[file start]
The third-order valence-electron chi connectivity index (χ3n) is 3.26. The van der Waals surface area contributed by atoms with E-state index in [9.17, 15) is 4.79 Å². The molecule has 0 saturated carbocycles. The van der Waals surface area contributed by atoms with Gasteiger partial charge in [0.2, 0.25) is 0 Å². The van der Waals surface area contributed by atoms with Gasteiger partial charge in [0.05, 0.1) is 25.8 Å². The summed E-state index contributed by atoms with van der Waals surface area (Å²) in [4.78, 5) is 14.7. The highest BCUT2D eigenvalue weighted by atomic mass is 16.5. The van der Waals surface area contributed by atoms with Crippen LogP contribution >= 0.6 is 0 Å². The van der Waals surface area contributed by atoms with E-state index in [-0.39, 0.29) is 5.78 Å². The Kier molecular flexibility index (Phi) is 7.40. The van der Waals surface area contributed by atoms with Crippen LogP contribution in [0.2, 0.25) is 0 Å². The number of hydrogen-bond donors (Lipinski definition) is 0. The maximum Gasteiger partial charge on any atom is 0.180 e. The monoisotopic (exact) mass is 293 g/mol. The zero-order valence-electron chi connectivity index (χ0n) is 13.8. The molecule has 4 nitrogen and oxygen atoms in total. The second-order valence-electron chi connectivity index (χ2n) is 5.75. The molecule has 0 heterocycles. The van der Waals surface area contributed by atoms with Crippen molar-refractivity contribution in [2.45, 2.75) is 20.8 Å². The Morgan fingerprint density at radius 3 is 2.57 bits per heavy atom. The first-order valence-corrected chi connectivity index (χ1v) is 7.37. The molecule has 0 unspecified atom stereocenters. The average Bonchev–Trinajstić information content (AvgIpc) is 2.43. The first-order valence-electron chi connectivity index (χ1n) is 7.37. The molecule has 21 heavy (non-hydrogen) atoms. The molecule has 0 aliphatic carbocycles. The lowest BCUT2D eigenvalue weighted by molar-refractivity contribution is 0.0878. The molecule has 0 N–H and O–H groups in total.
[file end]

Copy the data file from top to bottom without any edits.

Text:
The third-order valence-electron chi connectivity index (χ3n) is 3.26. The van der Waals surface area contributed by atoms with E-state index in [9.17, 15) is 4.79 Å². The molecule has 0 saturated carbocycles. The van der Waals surface area contributed by atoms with Gasteiger partial charge in [0.2, 0.25) is 0 Å². The van der Waals surface area contributed by atoms with Gasteiger partial charge in [0.05, 0.1) is 25.8 Å². The summed E-state index contributed by atoms with van der Waals surface area (Å²) in [4.78, 5) is 14.7. The highest BCUT2D eigenvalue weighted by atomic mass is 16.5. The van der Waals surface area contributed by atoms with Crippen LogP contribution >= 0.6 is 0 Å². The van der Waals surface area contributed by atoms with E-state index in [-0.39, 0.29) is 5.78 Å². The Kier molecular flexibility index (Phi) is 7.40. The van der Waals surface area contributed by atoms with Crippen LogP contribution in [0.2, 0.25) is 0 Å². The number of hydrogen-bond donors (Lipinski definition) is 0. The maximum Gasteiger partial charge on any atom is 0.180 e. The monoisotopic (exact) mass is 293 g/mol. The zero-order valence-electron chi connectivity index (χ0n) is 13.8. The molecule has 4 nitrogen and oxygen atoms in total. The second-order valence-electron chi connectivity index (χ2n) is 5.75. The molecule has 0 heterocycles. The van der Waals surface area contributed by atoms with Crippen molar-refractivity contribution in [2.45, 2.75) is 20.8 Å². The Morgan fingerprint density at radius 3 is 2.57 bits per heavy atom. The first-order valence-corrected chi connectivity index (χ1v) is 7.37. The molecule has 0 unspecified atom stereocenters. The average Bonchev–Trinajstić information content (AvgIpc) is 2.43. The first-order valence-electron chi connectivity index (χ1n) is 7.37. The molecule has 21 heavy (non-hydrogen) atoms. The molecule has 0 aliphatic carbocycles. The lowest BCUT2D eigenvalue weighted by molar-refractivity contribution is 0.0878. The molecule has 0 N–H and O–H groups in total.